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Kate Christensen

Biography

Kate Christensen

Kate Christensen is the author of seven novels, most recently THE LAST CRUISE. Her fourth novel, THE GREAT MAN, won the 2008 PEN/Faulkner Award for fiction. She is also the author of two food-centric memoirs, BLUE PLATE SPECIAL and HOW TO COOK A MOOSE, which won the 2016 Maine Literary Award for Memoir. She has published many essays and reviews, most recently in Vogue, Elle, Bookforum, O, the Oprah Magazine, the New York Times, the Wall Street Journal, and Food and Wine. She lives with her husband in Portland, Maine.

Kate Christensen

Books by Kate Christensen

by Kate Christensen - Adventure, Fiction, Literary Fiction, Suspense, Thriller

The 1950s ocean liner Queen Isabella is making her final voyage --- a retro cruise from Long Beach to Hawaii and back --- before heading to the scrapyard. For the guests on board, it’s a chance to experience a bygone era of decadent luxury, complete with fine dining, classic highballs, string quartets and sophisticated jazz. Smoking is allowed but not cell phones --- or children, for that matter. But this is the second decade of an uncertain new millennium, not the sunny, heedless mid-20th century, and certain disquieting signs of strife and malfunction above and below deck intrude on the festivities, throwing a trio of strangers together in an unexpected and startling test of character.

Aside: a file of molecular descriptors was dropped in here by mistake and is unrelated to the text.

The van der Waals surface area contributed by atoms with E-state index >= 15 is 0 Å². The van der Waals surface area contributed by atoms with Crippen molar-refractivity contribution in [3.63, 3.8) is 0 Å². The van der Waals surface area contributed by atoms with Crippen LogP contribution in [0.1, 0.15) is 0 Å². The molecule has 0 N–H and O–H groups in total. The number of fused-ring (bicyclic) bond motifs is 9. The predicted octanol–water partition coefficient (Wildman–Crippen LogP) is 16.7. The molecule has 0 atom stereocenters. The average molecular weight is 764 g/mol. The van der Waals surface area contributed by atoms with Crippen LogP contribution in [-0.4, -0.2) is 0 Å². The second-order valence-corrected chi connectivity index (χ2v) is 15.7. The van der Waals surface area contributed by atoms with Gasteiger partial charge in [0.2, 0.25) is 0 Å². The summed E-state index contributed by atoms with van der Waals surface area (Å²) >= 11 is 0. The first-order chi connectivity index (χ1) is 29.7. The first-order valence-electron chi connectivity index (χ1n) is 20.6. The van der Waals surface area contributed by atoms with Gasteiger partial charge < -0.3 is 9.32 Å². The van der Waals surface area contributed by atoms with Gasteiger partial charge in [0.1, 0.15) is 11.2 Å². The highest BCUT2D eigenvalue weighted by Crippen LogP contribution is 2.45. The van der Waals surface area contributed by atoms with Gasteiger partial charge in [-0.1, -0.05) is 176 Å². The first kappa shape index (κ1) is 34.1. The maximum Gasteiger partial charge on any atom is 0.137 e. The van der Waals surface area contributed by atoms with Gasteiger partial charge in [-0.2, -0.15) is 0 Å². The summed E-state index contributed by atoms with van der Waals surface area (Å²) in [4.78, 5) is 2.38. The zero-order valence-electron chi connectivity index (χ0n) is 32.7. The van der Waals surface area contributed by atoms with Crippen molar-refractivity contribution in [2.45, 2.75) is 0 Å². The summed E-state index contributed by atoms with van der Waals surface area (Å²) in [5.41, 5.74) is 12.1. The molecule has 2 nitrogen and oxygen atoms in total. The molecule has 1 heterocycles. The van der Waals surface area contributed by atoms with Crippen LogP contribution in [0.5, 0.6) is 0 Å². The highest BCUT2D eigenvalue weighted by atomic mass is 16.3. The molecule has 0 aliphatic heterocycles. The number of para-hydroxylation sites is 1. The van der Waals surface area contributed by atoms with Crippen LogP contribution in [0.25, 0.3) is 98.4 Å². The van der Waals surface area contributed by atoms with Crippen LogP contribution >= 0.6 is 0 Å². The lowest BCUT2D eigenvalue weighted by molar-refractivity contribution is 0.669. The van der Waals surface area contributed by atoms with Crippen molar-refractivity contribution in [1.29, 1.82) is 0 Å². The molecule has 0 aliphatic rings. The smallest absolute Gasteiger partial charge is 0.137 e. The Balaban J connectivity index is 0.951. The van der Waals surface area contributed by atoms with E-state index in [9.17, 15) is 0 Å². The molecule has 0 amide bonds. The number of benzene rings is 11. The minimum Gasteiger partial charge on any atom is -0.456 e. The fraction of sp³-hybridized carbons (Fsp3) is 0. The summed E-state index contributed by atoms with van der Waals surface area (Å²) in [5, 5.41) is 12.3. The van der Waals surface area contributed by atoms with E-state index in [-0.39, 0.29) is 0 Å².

by Kate Christensen - Food, Nonfiction

In the tradition of M. F. K. Fisher, Laurie Colwin and Ruth Reichl, BLUE PLATE SPECIAL is a narrative in which food --- eating it, cooking it, reflecting on it --- becomes the vehicle for unpacking a life. Kate Christensen explores her history of hunger --- not just for food, but for love and confidence and a sense of belonging --- with a profound honesty, starting with her unorthodox childhood in 1960s Berkeley as the daughter of a mercurial legal activist who ruled the house with his fists.

by Kate Christensen - Literary Fiction, Women's Fiction

The Astral is a huge rose-colored old pile of an apart­ment building in the gentrifying neighborhood of Greenpoint, Brooklyn. For decades it was the home of the poet Harry Quirk, his wife, Luz, and their two children. But Luz has found (and destroyed) some poems of Harry’s that ignite her long-simmering sus­picions of infidelity, and he’s been kicked out. Now he must reckon with the consequence of his literary, marital, financial and parental failures.